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High background noise shapes cricket hearing.pdf

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University of Toronto Scarborough
Horatio Morgan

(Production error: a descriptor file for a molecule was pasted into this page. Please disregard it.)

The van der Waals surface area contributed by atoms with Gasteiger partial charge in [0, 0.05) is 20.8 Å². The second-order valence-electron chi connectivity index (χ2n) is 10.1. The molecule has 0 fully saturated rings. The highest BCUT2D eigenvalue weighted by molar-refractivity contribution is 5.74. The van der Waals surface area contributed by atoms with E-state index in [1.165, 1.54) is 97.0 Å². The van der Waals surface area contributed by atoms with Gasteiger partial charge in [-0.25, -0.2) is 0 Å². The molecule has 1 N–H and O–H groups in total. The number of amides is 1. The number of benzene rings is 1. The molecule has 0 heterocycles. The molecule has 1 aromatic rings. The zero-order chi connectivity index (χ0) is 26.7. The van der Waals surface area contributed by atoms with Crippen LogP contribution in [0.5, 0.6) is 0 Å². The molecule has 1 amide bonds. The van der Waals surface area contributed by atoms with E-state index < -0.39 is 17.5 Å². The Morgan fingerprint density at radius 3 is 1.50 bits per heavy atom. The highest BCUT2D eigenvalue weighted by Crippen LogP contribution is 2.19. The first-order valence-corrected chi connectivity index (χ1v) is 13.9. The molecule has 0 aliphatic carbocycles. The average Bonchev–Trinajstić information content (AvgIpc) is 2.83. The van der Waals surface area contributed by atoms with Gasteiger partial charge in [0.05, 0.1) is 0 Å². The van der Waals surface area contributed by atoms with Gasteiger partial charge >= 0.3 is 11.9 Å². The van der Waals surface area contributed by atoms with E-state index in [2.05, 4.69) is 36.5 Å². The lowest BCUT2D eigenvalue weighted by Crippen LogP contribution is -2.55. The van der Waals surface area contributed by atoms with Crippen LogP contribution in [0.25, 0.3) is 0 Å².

1754The Journal of Experimental Biology 214 17541762 2011 Published by The Company of Biologists Ltddoi101242jeb053819RESEARCH ARTICLEHigh background noise shapes selective auditory filters in a tropical cricket121Arne K D Schmidt Klaus Riedeand Heiner Rmer12Zoology KarlFranzensUniversity Universittsplatz 2 8010 Graz Austria and Zoologisches Forschungsmuseum AlexanderKoenig Adenauerallee 160 53113 Bonn GermanyAuthor for correspondence arneschmidtunigrazatAccepted 11 February 2011SUMMARYBecause of call frequency overlap and masking interference the airborne sound channel represents a limited resource forcommunication in a speciesrich cricket community like the tropical rainforest Here we studied the frequency tuning of anauditory neuron mediating phonotaxis in the rainforest cricket Paroecanthus podagrosus suffering from strong competition incomparison with the same homologous neuron in two species of European field crickets where such competition does not existAs predicted the rainforest species exhibited a more selective tuning compared with the European counterparts The filterreduced background nocturnal noise levels by 26dB compared with only 16 and 10dB in the two European species We alsoquantified the performance of the sensory filter under the different filter regimes by examining the representation of the speciesspecific amplitude modulation of the male calling song when embedded in background noise Again the filter of the rainforestcricket performed significantly better in terms of representing this important signal parameter The neuronal representation of thecalling song pattern within receivers was maintained for a wide range of signaltonoise ratios because of the more sharply tunedsensory system and selective attention mechanisms Finally the rainforest cricket also showed an almost perfect match betweenthe filter for sensitivity and the peripheral filter for directional hearing in contrast to its European counterparts We discuss theconsequences of these adaptations for intraspecific acoustic communication and reproductive isolation between speciesKey words acoustic communication cricket competition matched filters directional hearingINTRODUCTIONantiphonal signaling alternation and a switch to alternative mateThe role of competition for limited resources in natural selectionacquisition tactics Gerhardt and Huber 2002has been recognized since the classical work of the Russian ecologistHabitats differ strongly in species richness and the degree ofG F Gause on different species of ParameciumGause 1934acoustic competition and background noise varies accordinglyEcologists soon recognized that competition for resources betweenTropical rainforests are among those habitats with highest speciesspecies is an important factor affecting the abundance anddiversity Erwin 1982 Acoustic noise measurements in adistribution of species Connell 1983 Competition for aneotropical rainforest of Panama at night have demonstrated soundcommunication channel has however only rarely been consideredpressure levels SPLs as high as 70dB Lang et al 2005 andin this context but see Greenfield Greenfield 1983 and Greenfieldspectral analysis of sounds from distinct rainforest sites revealedand Karandinos Greenfield and Karandinos 1979 for chemicalthat a great proportion is due to the signaling activity of insectscommunication and Nelson and Marler Nelson and Marler 1990Ellinger and Hdl 2003 Lang et al 2005 Diwakar andfor a discussion of birdsong signal space although it should beBalakrishnan 2006 Of these the calling activity of cricketsevident that as the number of species using the same channel in anconstitutes the main audio frequency band between approximatelyecosystem increases the chances of successful communication will2 and 9kHz where most acoustic energy is concentrated thusdecreaseindirectly confirming the high species richness of crickets in tropicalThis is also true for the airborne sound channel as for everyrainforests Riede 1993 These studies together with our ownadditional species that vocalizes at the same time and location thepreliminary measurements see below indicate that calling songbackground noise level increases the signaltonoise level decreasescarrier frequencies of sympatric species sometimes do not differ byand signal detection andor discrimination is severely impairedmore than 200Hz Current models of peripheral and central nervousImpressive examples are mixedspecies choruses of birds Catchpoleprocessing in crickets cannot explain how signal detectionand Slater 1995 anurans Narins and Zelick 1988 Narins 1992discrimination and localization is achieved under these maskingand insects Gogala and Riede 1995 Sueur 2002 Even when onlynoise conditions However the fact that so many species stilltwo species utilize spectrally similar signals this can result incommunicate under these conditions means that they can deal withcomplete suppression of calling activity of one species by the otherthese environmental conditions to an extent that the use of acousticor a shift in the diurnal calling activity of one species Schwarz andsignals in fitnessrelated tasks is still a likely evolutionary outcomeWells 1983 Greenfield 1988 Rmer et al 1989 Wong et alof natural selection Brumm and Slabberkoorn 2005 We consider2009 To reduce acoustic competition and the resulting maskinga sharpening of peripheral filters as an important sensory adaptationinterference species employ a wide variety of behavioralto improve signaltonoise SN ratio in a complex acousticadaptations including temporal and spatial partitioning of habitatsenvironment Evidence for such a scenario comes from work on theTHE JOURNAL OF EXPERIMENTAL BIOLOGY
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